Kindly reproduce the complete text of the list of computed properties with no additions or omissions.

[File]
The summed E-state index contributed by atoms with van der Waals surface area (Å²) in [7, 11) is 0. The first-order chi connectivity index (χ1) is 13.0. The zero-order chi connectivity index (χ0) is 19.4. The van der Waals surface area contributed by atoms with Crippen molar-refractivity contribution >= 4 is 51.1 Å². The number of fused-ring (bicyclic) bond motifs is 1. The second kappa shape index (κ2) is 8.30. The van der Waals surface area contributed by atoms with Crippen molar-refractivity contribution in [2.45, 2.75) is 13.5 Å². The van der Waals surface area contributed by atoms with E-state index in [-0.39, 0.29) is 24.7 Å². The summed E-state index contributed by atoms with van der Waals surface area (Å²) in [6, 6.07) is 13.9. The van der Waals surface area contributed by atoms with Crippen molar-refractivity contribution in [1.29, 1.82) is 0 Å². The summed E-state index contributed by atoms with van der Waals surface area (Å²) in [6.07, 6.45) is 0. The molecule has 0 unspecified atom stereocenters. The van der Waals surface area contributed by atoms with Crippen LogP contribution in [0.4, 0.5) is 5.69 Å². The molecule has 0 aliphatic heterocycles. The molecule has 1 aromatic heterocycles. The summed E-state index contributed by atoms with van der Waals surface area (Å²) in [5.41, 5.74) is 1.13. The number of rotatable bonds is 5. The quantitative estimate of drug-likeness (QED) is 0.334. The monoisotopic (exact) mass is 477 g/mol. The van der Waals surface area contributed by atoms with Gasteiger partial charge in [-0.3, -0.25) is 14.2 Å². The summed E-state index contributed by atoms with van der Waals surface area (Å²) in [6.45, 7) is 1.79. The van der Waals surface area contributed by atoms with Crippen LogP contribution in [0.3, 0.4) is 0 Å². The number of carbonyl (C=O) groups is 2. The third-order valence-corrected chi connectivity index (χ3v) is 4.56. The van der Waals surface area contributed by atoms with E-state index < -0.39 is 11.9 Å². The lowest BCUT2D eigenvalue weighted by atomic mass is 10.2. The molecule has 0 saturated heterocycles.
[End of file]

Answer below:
The summed E-state index contributed by atoms with van der Waals surface area (Å²) in [7, 11) is 0. The first-order chi connectivity index (χ1) is 13.0. The zero-order chi connectivity index (χ0) is 19.4. The van der Waals surface area contributed by atoms with Crippen molar-refractivity contribution >= 4 is 51.1 Å². The number of fused-ring (bicyclic) bond motifs is 1. The second kappa shape index (κ2) is 8.30. The van der Waals surface area contributed by atoms with Crippen molar-refractivity contribution in [2.45, 2.75) is 13.5 Å². The van der Waals surface area contributed by atoms with E-state index in [-0.39, 0.29) is 24.7 Å². The summed E-state index contributed by atoms with van der Waals surface area (Å²) in [6, 6.07) is 13.9. The van der Waals surface area contributed by atoms with Crippen molar-refractivity contribution in [1.29, 1.82) is 0 Å². The summed E-state index contributed by atoms with van der Waals surface area (Å²) in [6.07, 6.45) is 0. The molecule has 0 unspecified atom stereocenters. The van der Waals surface area contributed by atoms with Crippen LogP contribution in [0.4, 0.5) is 5.69 Å². The molecule has 0 aliphatic heterocycles. The molecule has 1 aromatic heterocycles. The summed E-state index contributed by atoms with van der Waals surface area (Å²) in [5.41, 5.74) is 1.13. The number of rotatable bonds is 5. The quantitative estimate of drug-likeness (QED) is 0.334. The monoisotopic (exact) mass is 477 g/mol. The van der Waals surface area contributed by atoms with Gasteiger partial charge in [-0.3, -0.25) is 14.2 Å². The summed E-state index contributed by atoms with van der Waals surface area (Å²) in [6.45, 7) is 1.79. The van der Waals surface area contributed by atoms with Crippen LogP contribution in [0.3, 0.4) is 0 Å². The number of carbonyl (C=O) groups is 2. The third-order valence-corrected chi connectivity index (χ3v) is 4.56. The van der Waals surface area contributed by atoms with E-state index < -0.39 is 11.9 Å². The lowest BCUT2D eigenvalue weighted by atomic mass is 10.2. The molecule has 0 saturated heterocycles.